[Note: This was originally posted on a blog for government leaders, April 27, 2009.]
This post is not about a completely new idea, at least not for readers of this blog. It is a continuation and reinforcement of an earlier post, titled “Create Public Services By Enabling People To Serve Each Other”, in which I described the idea of government leaders facilitating citizen collaboration as a way of delivering at least the first line of public services. We’re not talking about just getting citizen “input”, but instead this is about creating citizen action.
The reason for this posting is an article in today’s New York Times Business Section,titled “Customer Service? Ask a Volunteer.” It describes the way that Verizon uses unpaid volunteers to supply customer service — http://www.nytimes.com/2009/04/26/business/26unbox.html.
If you remember the last post, this isn’t new. Among other companies, ATT has done the same thing for awhile at http://forums.wireless.att.com/cng/. But the article describes in some detail how Verizon runs this service and what motivates the minority of volunteers who are willing stand up and become leaders of the volunteer community.
In government, we would call these people auxiliary deputies in a police force or doyennes in a special park.As I noted before, what these private companies have learned is that people who do not work for the company are often more credible with other customers than employees.
When these companies use these public forums, of course, they need to have a certain tolerance for criticism. Looked at the right way, though, this criticism is a form of free market research and can alert a company early to a brewing problem before that problem gets completely out of hand. That same logic applies to government.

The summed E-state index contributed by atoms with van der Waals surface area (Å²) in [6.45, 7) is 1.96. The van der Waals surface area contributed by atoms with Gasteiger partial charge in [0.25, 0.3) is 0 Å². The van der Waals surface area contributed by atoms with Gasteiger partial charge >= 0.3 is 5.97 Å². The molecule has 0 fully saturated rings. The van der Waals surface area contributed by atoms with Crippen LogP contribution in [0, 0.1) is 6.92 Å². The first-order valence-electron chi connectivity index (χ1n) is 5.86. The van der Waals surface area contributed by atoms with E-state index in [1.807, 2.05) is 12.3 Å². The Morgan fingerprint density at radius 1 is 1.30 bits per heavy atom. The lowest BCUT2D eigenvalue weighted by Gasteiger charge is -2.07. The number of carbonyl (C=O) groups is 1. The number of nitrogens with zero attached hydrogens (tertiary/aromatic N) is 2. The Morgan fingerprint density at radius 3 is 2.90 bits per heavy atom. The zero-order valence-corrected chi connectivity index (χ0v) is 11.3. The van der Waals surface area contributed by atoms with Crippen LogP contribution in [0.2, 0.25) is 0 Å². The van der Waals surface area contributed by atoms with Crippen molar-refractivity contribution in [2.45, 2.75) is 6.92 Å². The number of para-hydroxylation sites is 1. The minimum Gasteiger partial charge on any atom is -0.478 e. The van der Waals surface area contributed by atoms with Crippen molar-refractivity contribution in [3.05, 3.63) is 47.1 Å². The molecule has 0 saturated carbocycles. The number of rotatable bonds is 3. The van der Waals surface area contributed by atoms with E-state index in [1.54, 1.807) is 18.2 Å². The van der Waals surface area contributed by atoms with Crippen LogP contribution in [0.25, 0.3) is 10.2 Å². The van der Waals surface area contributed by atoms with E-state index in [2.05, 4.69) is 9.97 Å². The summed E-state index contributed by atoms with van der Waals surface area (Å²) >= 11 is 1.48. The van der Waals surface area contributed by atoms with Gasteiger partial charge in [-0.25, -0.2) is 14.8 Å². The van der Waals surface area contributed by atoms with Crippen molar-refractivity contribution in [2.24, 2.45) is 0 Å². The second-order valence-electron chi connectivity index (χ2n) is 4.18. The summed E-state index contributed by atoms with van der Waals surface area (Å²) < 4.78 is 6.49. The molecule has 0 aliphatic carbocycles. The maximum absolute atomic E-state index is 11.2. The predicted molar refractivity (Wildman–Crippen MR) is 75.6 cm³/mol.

Given the declining fiscal outlook for the next few years, citizen collaboration may be the only way that some public services can be adequately sustained in the future. I suppose that Verizon, which arguably does not have the greatest reputation for customer service, feels that it cannot do any worse with volunteers. That Verizon can get people to do this is a marvel to me. It should be much easier in the public sector, since people have a direct interest in the success of their community and government.
And government can start with some basic services where the only necessary expertise is having gone through the process before. So, a senior who has gone through the process of applying for “meals on wheels” or para-transit can help a senior who hasn’t done so yet. Similarly, a parent with older kids can be the one who can explain how to another parent with younger kids how to enroll for Parks Department programs.
What examples can you add to this list? Please write to me at firstname.lastname@example.org
© 2011 Norman Jacknis